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British Columbians brace for more extreme weather, possible flooding on north coast

Warnings come after devastating floods, mudslides that displaced thousands in southern B.C.

Flooding in Abbotsford, British Columbia

Flooding in Abbotsford, British Columbia

Photo: Radio-Canada / Ben Nelms / CBC

RCI

After an atmospheric river system caused extreme flooding and mudslides in southern British Columbia last week, government agencies are warning people to brace themselves for extreme weather that could cause chaos in other parts of the province Monday.

Environment and Climate Change Canada has issued a series of warnings and special weather statements (new window) for the northern half of the province, primarily for dangerously strong winds and snowfall.

There are also snowfall warnings for the Fraser Valley and Fraser Canyon, which has already been pummeled by relentless rain and impacted by highway closures. (new window)

An atmospheric river system (new window) that slammed the north coast over the weekend, bringing heavy rainfall, has also triggered a flood watch (new window) for Haida Gwaii, Prince Rupert, Kitimat, Hartley Bay, Kemano and surrounding areas.

A flood watch means river levels are rising and may exceed their banks and flood adjacent areas. A flood warning means that's already happened. 

The atmospheric river hit the region Saturday. According to the Ministry of Forests, Lands, Natural Resource Operations and Rural Development, that area could see up to 300 millimetres of rain by Monday night, with the highest amounts hitting the outer coast between Prince Rupert and Ocean Falls.

Residents asked to prepare for stormy weather

Snowmelt at low-to-mid elevations is expected to add to runoff and the ministry is advising people to stay clear of fast-flowing rivers and potentially unstable riverbanks.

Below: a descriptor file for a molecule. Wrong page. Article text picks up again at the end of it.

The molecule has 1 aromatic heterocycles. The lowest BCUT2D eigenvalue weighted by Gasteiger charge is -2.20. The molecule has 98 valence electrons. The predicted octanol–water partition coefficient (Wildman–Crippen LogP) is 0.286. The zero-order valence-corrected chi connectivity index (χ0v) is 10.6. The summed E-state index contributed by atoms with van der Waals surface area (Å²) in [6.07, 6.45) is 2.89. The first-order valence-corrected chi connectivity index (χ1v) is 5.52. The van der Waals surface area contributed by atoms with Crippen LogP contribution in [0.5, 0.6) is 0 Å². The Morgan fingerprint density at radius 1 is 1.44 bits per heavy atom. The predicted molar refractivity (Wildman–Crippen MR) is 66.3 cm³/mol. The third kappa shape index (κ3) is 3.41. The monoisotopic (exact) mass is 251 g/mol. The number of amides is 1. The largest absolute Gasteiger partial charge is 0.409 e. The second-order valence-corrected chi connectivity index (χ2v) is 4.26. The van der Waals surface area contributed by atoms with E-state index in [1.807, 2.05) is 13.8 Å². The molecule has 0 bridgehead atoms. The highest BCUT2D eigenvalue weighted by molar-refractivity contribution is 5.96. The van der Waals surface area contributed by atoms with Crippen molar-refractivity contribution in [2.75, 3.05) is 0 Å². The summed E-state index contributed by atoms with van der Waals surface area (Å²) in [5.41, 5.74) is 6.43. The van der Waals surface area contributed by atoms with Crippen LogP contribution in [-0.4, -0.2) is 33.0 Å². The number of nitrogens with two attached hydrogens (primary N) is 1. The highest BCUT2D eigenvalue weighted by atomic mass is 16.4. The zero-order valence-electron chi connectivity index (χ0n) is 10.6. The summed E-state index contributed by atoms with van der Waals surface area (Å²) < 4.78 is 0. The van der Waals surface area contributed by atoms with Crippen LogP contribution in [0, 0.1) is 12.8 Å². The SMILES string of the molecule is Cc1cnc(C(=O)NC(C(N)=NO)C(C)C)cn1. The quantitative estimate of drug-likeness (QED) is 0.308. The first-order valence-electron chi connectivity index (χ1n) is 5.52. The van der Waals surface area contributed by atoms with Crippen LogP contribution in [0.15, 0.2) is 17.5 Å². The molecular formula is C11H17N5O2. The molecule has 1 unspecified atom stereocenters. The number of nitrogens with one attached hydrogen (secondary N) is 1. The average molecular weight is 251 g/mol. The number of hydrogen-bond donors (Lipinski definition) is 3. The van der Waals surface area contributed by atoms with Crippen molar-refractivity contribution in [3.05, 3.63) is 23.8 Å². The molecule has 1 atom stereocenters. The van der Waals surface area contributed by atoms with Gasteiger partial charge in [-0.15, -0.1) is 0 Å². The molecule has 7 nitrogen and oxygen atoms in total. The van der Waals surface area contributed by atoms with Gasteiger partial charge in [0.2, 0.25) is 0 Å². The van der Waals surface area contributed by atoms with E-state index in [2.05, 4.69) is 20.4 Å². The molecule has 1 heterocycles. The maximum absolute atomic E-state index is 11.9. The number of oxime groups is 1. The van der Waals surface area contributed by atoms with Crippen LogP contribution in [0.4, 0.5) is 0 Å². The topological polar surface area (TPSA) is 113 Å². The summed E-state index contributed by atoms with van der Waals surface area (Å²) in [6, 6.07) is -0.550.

The remains of a mudslide on a closed highway.

A mudslide forced the closure of Highway 1 between Popkum and Home. The rain that hit the province on Saturday caused the closure of several highways

Photo: Ministère des Transports de la Colombie-Britannique

The provincial government asked residents in these areas to prepare for stormy weather by clearing gutters on homes, checking nearby storm drains for blockages, storing valuables in water-tight containers in case of flooding and having an emergency plan.

A full list of recommendations from the province is listed here (new window).

As engineers and road crews tackle the challenges of rebuilding sections of the Coquihalla Highway swept away by flood waters, Environment Canada has issued a snowfall warning for the exact stretch of affected road from Hope to Merritt.

Heavy snow is expected from Monday afternoon and could reach 30 centimetres by Tuesday afternoon when it is expected to lighten up.

WATCH | At least 4 people have died in B.C. mudslide:

The Ministry of Transportation and Infrastructure said extra crews and equipment are on standby, ready to respond as necessary with potential impacts from severe weather.

CBC News 

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